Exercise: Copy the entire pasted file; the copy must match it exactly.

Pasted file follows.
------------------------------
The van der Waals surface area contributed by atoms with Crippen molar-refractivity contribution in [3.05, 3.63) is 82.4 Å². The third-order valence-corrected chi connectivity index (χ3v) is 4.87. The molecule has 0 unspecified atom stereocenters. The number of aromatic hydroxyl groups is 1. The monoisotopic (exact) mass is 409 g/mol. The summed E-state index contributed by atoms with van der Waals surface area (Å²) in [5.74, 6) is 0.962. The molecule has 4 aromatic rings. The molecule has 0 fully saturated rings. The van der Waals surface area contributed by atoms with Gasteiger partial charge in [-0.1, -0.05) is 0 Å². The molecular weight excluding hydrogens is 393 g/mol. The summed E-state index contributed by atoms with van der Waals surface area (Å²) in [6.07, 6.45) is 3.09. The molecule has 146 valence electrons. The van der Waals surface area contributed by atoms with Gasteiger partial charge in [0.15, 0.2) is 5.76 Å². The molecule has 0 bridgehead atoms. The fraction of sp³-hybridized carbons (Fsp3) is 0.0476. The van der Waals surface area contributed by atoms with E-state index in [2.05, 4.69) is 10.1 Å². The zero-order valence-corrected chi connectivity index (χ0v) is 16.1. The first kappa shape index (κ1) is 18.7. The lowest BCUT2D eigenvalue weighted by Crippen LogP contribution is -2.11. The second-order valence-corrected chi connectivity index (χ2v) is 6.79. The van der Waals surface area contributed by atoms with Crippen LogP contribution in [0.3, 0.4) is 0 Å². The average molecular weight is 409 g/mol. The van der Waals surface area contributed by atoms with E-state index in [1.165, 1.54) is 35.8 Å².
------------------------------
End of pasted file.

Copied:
The van der Waals surface area contributed by atoms with Crippen molar-refractivity contribution in [3.05, 3.63) is 82.4 Å². The third-order valence-corrected chi connectivity index (χ3v) is 4.87. The molecule has 0 unspecified atom stereocenters. The number of aromatic hydroxyl groups is 1. The monoisotopic (exact) mass is 409 g/mol. The summed E-state index contributed by atoms with van der Waals surface area (Å²) in [5.74, 6) is 0.962. The molecule has 4 aromatic rings. The molecule has 0 fully saturated rings. The van der Waals surface area contributed by atoms with Gasteiger partial charge in [-0.1, -0.05) is 0 Å². The molecular weight excluding hydrogens is 393 g/mol. The summed E-state index contributed by atoms with van der Waals surface area (Å²) in [6.07, 6.45) is 3.09. The molecule has 146 valence electrons. The van der Waals surface area contributed by atoms with Gasteiger partial charge in [0.15, 0.2) is 5.76 Å². The molecule has 0 bridgehead atoms. The fraction of sp³-hybridized carbons (Fsp3) is 0.0476. The van der Waals surface area contributed by atoms with E-state index in [2.05, 4.69) is 10.1 Å². The zero-order valence-corrected chi connectivity index (χ0v) is 16.1. The first kappa shape index (κ1) is 18.7. The lowest BCUT2D eigenvalue weighted by Crippen LogP contribution is -2.11. The second-order valence-corrected chi connectivity index (χ2v) is 6.79. The van der Waals surface area contributed by atoms with Crippen LogP contribution in [0.3, 0.4) is 0 Å². The average molecular weight is 409 g/mol. The van der Waals surface area contributed by atoms with E-state index in [1.165, 1.54) is 35.8 Å².